But the pre-sort equipment like washing and waxing facilities are yet to be installed. Khurram says this part is more required when the apple is ready to be marketed in May and June but they will add up the same by the end of January.

Right now, Khurram is busy to manage the fruit that his family and agents are procuring in south Kashmir, mostly in Shopian belt. He already has tied up with a number of MNCs for the supply of fruit in mid-summer when the huge Indian market solely relies of imports from Washington, Australia and New Zealand. “We have already entered into an agreement with Field Fresh (a Bharti AirTel concern), Mother Dairy, Adani’s, Reliance Fresh and Mahindra Shulbulab Ltd (MSL),” discloses Khurram. In fact, Rakesh Bharti Mittal was present on the inauguration.

All these groups have rented the space from Khurram’s 200 thousand apple-case capacity store. “But all these parties have authorized us to make purchases on their behalf,” he said. In future, the group plans to have 60 per cent space for MNCs, thirty per cent to growers and retain the balance ten per cent for their own produce. “We could consume the entire space ourselves but it does not make a viable proposition because it would involve a whopping sum to make so much of top-line purchases,” says the young MD. “We are actually hedging the risk by not taking everything home.”

However, for growers rent rates could be little more expensive (more than Rs. 32 per case per month) if they have less than 3000 apple cases ready for CAS storage.

Khurram says they plan to break even in the next five years even though the store would only have six-month utilization in a year. “It is a great technology that will get us very close to the apple that USA and Fiji export,” believes the young man who has spent weeks watching American apple growers using a whole lot of technology in growing the best fruit and packaging it in fascinating fashion. “Credit must go to the Government of India that levies over sixty per cent of duty on apple imports. The day that will end, we will face the worst so it is better we start changing the way we grow and sell our produce.”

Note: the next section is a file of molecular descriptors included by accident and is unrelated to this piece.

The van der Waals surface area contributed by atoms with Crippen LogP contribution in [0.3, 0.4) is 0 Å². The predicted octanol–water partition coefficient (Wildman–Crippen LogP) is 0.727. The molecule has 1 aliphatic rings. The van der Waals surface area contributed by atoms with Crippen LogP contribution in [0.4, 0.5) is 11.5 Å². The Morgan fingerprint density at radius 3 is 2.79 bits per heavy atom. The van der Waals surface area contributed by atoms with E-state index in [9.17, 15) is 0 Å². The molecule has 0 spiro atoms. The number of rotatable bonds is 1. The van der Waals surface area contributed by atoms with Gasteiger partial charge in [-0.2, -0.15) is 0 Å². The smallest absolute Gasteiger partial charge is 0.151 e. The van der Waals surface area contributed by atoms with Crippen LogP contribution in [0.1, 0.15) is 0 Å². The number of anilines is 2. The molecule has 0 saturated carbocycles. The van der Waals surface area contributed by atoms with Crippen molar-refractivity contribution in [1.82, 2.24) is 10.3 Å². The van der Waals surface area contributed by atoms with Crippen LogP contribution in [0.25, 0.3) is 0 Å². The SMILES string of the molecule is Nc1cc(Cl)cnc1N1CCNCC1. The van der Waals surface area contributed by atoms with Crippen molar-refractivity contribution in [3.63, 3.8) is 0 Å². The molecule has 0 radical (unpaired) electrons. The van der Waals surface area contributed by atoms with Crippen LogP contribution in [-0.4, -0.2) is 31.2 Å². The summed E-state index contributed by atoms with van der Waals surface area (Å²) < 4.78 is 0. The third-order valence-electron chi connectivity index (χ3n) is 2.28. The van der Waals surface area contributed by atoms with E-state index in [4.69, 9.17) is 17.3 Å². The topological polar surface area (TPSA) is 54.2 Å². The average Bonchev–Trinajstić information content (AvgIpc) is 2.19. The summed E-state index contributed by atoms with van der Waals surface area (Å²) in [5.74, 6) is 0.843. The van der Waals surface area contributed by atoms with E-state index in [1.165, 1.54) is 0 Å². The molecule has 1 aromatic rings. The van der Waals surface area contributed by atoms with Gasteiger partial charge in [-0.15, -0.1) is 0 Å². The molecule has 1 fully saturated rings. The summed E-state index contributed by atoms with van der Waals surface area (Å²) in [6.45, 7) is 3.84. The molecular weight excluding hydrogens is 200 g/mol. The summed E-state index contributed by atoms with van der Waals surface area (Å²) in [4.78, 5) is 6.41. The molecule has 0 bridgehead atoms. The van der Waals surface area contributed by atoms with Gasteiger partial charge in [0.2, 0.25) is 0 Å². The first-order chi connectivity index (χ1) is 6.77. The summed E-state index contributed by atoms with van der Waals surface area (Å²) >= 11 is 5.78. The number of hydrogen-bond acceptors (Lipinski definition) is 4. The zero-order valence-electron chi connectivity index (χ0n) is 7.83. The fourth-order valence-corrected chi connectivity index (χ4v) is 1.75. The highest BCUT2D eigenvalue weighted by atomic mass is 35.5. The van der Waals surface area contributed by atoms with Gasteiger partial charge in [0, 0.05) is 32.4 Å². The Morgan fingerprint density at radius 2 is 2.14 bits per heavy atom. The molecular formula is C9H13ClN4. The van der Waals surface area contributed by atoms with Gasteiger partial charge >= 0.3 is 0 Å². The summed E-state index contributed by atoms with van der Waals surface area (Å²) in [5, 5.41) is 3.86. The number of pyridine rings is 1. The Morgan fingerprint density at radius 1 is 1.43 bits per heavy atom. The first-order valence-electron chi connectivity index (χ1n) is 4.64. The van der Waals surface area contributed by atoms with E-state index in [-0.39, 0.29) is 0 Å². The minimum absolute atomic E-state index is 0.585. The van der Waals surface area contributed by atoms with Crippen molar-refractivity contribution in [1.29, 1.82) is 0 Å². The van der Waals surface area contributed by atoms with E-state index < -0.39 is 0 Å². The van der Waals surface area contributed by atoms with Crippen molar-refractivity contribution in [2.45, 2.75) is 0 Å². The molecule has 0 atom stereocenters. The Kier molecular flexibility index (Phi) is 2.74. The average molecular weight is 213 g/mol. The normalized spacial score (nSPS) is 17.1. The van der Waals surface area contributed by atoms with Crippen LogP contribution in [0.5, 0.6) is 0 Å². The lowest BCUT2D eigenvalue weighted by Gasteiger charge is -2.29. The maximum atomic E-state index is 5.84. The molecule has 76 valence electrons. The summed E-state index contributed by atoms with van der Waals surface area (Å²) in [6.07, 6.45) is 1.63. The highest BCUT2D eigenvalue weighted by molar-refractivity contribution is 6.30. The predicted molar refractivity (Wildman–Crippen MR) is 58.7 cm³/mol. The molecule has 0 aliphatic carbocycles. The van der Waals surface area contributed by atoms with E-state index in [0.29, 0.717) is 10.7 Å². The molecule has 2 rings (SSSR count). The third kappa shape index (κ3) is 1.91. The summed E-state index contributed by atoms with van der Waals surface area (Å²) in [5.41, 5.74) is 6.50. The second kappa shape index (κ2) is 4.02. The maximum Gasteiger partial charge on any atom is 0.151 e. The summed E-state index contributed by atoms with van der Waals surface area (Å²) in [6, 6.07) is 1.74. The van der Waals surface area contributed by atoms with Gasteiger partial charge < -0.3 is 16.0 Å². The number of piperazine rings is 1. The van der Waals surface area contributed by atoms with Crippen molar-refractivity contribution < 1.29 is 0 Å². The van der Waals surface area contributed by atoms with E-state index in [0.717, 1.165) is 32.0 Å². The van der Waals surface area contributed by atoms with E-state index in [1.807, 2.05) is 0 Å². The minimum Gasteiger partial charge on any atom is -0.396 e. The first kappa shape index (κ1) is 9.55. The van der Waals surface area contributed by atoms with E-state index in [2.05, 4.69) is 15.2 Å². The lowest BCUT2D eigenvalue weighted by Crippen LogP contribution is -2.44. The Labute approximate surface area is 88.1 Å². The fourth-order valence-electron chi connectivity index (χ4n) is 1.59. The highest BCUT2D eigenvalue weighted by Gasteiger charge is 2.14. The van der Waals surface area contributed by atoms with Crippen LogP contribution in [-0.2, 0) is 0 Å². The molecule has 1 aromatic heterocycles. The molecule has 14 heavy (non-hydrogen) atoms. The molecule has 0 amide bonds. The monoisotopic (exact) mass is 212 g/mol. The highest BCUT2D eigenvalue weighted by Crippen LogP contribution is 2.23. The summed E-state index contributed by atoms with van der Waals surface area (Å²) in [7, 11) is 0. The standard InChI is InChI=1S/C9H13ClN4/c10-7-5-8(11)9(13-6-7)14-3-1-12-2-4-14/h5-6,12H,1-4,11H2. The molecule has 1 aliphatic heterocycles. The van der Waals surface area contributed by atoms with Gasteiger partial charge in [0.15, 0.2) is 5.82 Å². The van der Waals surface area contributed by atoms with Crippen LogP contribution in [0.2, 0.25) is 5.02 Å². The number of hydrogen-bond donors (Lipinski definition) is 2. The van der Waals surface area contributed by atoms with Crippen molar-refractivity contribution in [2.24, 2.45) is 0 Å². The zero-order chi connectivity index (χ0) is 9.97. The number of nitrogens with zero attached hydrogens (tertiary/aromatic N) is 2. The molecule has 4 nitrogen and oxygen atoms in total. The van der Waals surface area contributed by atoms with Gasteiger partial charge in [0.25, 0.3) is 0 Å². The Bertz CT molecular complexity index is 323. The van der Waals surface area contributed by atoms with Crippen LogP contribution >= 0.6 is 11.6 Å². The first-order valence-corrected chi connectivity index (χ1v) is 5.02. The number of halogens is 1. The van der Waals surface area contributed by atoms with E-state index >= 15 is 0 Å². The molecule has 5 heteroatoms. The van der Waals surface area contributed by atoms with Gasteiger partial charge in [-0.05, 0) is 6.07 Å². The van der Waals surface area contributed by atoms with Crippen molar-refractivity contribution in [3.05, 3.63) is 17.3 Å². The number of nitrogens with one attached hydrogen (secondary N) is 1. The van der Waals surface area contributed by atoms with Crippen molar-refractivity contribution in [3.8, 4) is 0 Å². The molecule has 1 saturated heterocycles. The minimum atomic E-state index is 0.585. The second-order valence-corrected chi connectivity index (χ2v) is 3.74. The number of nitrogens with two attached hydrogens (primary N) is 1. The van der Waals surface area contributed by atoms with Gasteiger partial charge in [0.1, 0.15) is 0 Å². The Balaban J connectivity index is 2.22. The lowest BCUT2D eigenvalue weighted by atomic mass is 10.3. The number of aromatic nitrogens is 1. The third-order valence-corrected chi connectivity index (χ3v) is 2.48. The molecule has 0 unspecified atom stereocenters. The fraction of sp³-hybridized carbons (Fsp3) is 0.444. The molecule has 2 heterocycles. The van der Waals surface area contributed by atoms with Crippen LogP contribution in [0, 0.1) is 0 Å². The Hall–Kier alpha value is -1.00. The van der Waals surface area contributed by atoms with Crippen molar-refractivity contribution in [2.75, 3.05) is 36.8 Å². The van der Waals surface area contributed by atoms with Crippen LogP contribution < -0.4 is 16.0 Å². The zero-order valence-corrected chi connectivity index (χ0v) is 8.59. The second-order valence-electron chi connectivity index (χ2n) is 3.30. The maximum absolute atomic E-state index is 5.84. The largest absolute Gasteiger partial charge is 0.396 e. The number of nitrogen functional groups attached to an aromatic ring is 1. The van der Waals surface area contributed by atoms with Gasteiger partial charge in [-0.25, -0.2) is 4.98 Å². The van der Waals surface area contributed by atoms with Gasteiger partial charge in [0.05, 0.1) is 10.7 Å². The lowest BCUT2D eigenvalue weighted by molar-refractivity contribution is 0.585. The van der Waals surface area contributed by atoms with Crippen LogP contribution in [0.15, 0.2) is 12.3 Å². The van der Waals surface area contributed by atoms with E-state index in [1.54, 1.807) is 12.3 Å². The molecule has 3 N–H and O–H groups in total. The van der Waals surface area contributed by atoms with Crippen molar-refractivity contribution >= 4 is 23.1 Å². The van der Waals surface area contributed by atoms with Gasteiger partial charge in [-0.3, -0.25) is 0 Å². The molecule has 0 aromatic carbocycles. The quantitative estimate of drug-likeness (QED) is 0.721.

Harshna Naturals is the second major CAS facility in Kashmir. FIL group that has pioneered the technology in this part of the world has already set up a 9600-mt facility and is in the process of adding up 5000-mts more. Right now, it is running the facility to its maximum in partnership with Italy based Unifruiti. Off late, the group has acquired a fleet of refrigerated trucks for ferrying the stored fruits at the peak of summer – a system Khurram is keen to procure. Dr Haseeb Drabu, the chairman of the J&K Bank who is the banker for all the projects said three more projects with around 9000-mts are at various stages of implementation, right now.

After the successful implementation, Khurram says his priority is to involve the Field Fresh experts and get them to evolve the standard matrix for Kashmir apple involving yield, shape and size. This is a must if we need to survive as India’s major apple basket, he insists.